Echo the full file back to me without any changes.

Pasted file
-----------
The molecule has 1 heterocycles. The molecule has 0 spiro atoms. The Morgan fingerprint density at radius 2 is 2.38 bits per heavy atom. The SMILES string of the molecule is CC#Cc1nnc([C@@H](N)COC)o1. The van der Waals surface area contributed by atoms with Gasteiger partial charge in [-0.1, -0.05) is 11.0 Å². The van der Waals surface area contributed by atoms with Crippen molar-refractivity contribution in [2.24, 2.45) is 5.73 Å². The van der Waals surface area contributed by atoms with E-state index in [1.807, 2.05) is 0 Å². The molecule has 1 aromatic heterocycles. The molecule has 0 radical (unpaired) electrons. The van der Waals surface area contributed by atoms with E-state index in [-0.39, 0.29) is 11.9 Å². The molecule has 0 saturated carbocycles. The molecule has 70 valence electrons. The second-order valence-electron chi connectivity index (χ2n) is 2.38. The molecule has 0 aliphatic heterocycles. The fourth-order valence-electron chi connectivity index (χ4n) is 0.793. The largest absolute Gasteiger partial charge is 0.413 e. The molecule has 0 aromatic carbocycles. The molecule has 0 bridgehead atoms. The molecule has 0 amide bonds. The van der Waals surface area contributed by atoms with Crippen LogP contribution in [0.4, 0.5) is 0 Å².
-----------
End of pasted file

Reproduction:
The molecule has 1 heterocycles. The molecule has 0 spiro atoms. The Morgan fingerprint density at radius 2 is 2.38 bits per heavy atom. The SMILES string of the molecule is CC#Cc1nnc([C@@H](N)COC)o1. The van der Waals surface area contributed by atoms with Gasteiger partial charge in [-0.1, -0.05) is 11.0 Å². The van der Waals surface area contributed by atoms with Crippen molar-refractivity contribution in [2.24, 2.45) is 5.73 Å². The van der Waals surface area contributed by atoms with E-state index in [1.807, 2.05) is 0 Å². The molecule has 1 aromatic heterocycles. The molecule has 0 radical (unpaired) electrons. The van der Waals surface area contributed by atoms with E-state index in [-0.39, 0.29) is 11.9 Å². The molecule has 0 saturated carbocycles. The molecule has 70 valence electrons. The second-order valence-electron chi connectivity index (χ2n) is 2.38. The molecule has 0 aliphatic heterocycles. The fourth-order valence-electron chi connectivity index (χ4n) is 0.793. The largest absolute Gasteiger partial charge is 0.413 e. The molecule has 0 aromatic carbocycles. The molecule has 0 bridgehead atoms. The molecule has 0 amide bonds. The van der Waals surface area contributed by atoms with Crippen LogP contribution in [0.4, 0.5) is 0 Å².